• 9 million children were benefiting from special improvement programs in poverty areas under Title I of the Elementary and Secondary Education Act (ESEA).
  • 10 million children had benefited from innovative projects under Title II I of ESEA.
  • About 70 million books and other instructional materials had been purchased under Title II of ESEA and were available to 45 million children - 88 percent of U.S. pupils.
  • 1,550,000 college and university students in 1968-69 received Federal financial help for educational expenses versus 350,000 in 1964-65.
  • Enrollment in Federally supported vocational and technical education programs had doubled to 9.2 million since 1963.
  • 450,000 adult basic education enrollees in 1968 represented an 1,100 percent increase since 196 5.
  • 85 million people were being served by Federally assisted public libraries, compared to 40 million in 196
  • The high school dropout rate had declined 27 percent.
  • The number of handicapped persons rehabilitated annually had doubled in 6 years.
  • Poverty had declined 38 percent in 5 years.
  • Savings in Federal credit unions had grown from $3.45 billion to $6 billion.
  • Social security beneficiaries had grown from 18.6 million to 24.1 million; average benefits had increased from $77 to $98 for a retired worker, from $90 to $112 for a disabled worker, and from $192 to $254 for a widow with two children; annual cash benefit payments had increased from $15.6 billion to $25.3 billion; social security and railroad retirement survivors insurance face value had increased from $603 billion to $950 billion. In August of 1968, social security celebrated a third of a century of service.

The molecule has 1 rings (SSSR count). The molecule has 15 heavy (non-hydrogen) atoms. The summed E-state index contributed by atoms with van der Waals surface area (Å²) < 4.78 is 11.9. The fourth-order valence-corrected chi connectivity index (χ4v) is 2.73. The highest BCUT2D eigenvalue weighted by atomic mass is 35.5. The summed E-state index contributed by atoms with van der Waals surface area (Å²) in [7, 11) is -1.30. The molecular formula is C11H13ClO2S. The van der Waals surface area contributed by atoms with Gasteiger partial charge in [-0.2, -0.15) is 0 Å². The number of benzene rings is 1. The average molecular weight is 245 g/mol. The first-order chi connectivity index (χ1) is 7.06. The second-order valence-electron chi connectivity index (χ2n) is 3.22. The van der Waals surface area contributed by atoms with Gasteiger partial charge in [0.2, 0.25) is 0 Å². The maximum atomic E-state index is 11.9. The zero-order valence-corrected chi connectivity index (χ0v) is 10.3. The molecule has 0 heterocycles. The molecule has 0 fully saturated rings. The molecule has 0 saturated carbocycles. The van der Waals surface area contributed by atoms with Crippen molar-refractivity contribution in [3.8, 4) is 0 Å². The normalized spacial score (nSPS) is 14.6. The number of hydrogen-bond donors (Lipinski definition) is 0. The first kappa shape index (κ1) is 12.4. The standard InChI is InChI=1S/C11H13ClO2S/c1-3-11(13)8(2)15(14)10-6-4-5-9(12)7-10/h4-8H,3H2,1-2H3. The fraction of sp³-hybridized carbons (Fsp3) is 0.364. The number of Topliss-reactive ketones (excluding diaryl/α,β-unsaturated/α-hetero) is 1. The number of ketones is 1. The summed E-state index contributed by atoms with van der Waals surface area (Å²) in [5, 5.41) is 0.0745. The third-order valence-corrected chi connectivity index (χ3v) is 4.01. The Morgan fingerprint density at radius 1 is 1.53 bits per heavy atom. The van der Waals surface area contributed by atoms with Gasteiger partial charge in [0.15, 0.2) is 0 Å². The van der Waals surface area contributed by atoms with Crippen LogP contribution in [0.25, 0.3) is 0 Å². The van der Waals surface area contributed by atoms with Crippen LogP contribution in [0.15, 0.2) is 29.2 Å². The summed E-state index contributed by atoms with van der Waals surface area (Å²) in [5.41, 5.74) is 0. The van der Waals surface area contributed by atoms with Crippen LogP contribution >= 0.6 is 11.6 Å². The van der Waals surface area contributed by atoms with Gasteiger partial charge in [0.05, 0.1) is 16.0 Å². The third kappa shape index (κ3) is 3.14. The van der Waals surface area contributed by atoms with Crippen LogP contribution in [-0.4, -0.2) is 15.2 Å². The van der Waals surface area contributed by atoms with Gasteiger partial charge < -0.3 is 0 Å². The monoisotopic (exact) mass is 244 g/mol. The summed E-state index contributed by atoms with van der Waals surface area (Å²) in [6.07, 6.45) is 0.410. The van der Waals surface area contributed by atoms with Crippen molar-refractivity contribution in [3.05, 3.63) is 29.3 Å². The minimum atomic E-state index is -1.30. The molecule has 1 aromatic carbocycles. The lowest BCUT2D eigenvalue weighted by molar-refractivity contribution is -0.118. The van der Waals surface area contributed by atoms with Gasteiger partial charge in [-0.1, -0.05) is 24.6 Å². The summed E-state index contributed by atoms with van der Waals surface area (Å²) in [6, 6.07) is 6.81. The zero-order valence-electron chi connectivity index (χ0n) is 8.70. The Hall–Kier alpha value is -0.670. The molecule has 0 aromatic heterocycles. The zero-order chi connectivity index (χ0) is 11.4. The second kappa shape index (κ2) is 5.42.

• After two years of Medicare, 19.7 million aged were protected with hospital insurance and 18.6 million with medical insurance and the program had paid $5.7 billion for inpatient hospital care (10.6 million bills), $2.1 billion for physicians' care and other medical services (45 million bills), and $420 million for extended care (1.3 million bills).
  • HEW had distributed $2.2 billion in surplus real and personal property from 1963 to 1968.
  • Public assistance expenditures had risen from $4.6 billion in 1963 to $10.4 billion in 1969.